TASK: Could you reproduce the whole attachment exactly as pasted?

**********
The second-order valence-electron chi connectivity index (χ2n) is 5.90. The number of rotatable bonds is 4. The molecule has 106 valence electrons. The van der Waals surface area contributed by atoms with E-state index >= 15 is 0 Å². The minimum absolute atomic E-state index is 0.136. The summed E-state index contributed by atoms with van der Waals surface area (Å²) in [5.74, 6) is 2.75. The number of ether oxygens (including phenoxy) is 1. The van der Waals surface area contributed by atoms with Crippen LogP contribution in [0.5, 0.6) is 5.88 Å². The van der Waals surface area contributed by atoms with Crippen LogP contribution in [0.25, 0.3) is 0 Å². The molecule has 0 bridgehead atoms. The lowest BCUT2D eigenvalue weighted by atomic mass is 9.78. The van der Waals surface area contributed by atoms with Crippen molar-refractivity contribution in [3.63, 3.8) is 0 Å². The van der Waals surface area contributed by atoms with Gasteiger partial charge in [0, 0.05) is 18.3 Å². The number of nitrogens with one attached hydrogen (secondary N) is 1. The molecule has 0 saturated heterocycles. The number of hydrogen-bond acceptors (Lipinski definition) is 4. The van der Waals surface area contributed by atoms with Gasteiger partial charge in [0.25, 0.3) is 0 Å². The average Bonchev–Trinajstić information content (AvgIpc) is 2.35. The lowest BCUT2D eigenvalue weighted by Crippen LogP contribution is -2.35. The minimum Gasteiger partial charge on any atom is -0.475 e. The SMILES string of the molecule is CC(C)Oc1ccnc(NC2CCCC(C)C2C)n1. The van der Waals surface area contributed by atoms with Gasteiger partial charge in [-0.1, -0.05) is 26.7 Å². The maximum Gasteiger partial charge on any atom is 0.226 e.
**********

The second-order valence-electron chi connectivity index (χ2n) is 5.90. The number of rotatable bonds is 4. The molecule has 106 valence electrons. The van der Waals surface area contributed by atoms with E-state index >= 15 is 0 Å². The minimum absolute atomic E-state index is 0.136. The summed E-state index contributed by atoms with van der Waals surface area (Å²) in [5.74, 6) is 2.75. The number of ether oxygens (including phenoxy) is 1. The van der Waals surface area contributed by atoms with Crippen LogP contribution in [0.5, 0.6) is 5.88 Å². The van der Waals surface area contributed by atoms with Crippen LogP contribution in [0.25, 0.3) is 0 Å². The molecule has 0 bridgehead atoms. The lowest BCUT2D eigenvalue weighted by atomic mass is 9.78. The van der Waals surface area contributed by atoms with Crippen molar-refractivity contribution in [3.63, 3.8) is 0 Å². The van der Waals surface area contributed by atoms with Gasteiger partial charge in [0, 0.05) is 18.3 Å². The number of nitrogens with one attached hydrogen (secondary N) is 1. The molecule has 0 saturated heterocycles. The number of hydrogen-bond acceptors (Lipinski definition) is 4. The van der Waals surface area contributed by atoms with Gasteiger partial charge in [0.25, 0.3) is 0 Å². The average Bonchev–Trinajstić information content (AvgIpc) is 2.35. The lowest BCUT2D eigenvalue weighted by Crippen LogP contribution is -2.35. The minimum Gasteiger partial charge on any atom is -0.475 e. The SMILES string of the molecule is CC(C)Oc1ccnc(NC2CCCC(C)C2C)n1. The van der Waals surface area contributed by atoms with Gasteiger partial charge in [-0.1, -0.05) is 26.7 Å². The maximum Gasteiger partial charge on any atom is 0.226 e.